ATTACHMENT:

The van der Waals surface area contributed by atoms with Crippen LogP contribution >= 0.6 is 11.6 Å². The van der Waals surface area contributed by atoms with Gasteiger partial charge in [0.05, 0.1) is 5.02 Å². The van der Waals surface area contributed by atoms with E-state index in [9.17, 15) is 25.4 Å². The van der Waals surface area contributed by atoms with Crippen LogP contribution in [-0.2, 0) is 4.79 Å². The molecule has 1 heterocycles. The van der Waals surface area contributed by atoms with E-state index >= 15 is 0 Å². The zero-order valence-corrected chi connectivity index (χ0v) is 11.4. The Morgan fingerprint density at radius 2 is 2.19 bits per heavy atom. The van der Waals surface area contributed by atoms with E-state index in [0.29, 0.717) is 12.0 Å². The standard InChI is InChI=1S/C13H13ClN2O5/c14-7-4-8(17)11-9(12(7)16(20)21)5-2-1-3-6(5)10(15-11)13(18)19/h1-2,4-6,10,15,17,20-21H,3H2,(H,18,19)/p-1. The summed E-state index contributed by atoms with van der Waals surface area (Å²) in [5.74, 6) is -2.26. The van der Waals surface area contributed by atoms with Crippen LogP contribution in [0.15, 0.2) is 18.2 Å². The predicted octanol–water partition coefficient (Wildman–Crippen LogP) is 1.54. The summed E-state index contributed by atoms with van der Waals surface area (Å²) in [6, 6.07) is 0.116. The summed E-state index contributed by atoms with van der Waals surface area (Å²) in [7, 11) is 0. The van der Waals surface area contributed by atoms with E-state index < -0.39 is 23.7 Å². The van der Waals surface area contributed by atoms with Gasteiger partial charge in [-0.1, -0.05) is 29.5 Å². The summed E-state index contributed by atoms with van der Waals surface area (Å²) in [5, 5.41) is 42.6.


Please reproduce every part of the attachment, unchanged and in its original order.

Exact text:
The van der Waals surface area contributed by atoms with Crippen LogP contribution >= 0.6 is 11.6 Å². The van der Waals surface area contributed by atoms with Gasteiger partial charge in [0.05, 0.1) is 5.02 Å². The van der Waals surface area contributed by atoms with E-state index in [9.17, 15) is 25.4 Å². The van der Waals surface area contributed by atoms with Crippen LogP contribution in [-0.2, 0) is 4.79 Å². The molecule has 1 heterocycles. The van der Waals surface area contributed by atoms with E-state index >= 15 is 0 Å². The zero-order valence-corrected chi connectivity index (χ0v) is 11.4. The Morgan fingerprint density at radius 2 is 2.19 bits per heavy atom. The van der Waals surface area contributed by atoms with E-state index in [0.29, 0.717) is 12.0 Å². The standard InChI is InChI=1S/C13H13ClN2O5/c14-7-4-8(17)11-9(12(7)16(20)21)5-2-1-3-6(5)10(15-11)13(18)19/h1-2,4-6,10,15,17,20-21H,3H2,(H,18,19)/p-1. The summed E-state index contributed by atoms with van der Waals surface area (Å²) in [5.74, 6) is -2.26. The van der Waals surface area contributed by atoms with Crippen LogP contribution in [0.15, 0.2) is 18.2 Å². The predicted octanol–water partition coefficient (Wildman–Crippen LogP) is 1.54. The summed E-state index contributed by atoms with van der Waals surface area (Å²) in [6, 6.07) is 0.116. The summed E-state index contributed by atoms with van der Waals surface area (Å²) in [7, 11) is 0. The van der Waals surface area contributed by atoms with E-state index < -0.39 is 23.7 Å². The van der Waals surface area contributed by atoms with Gasteiger partial charge in [-0.1, -0.05) is 29.5 Å². The summed E-state index contributed by atoms with van der Waals surface area (Å²) in [5, 5.41) is 42.6.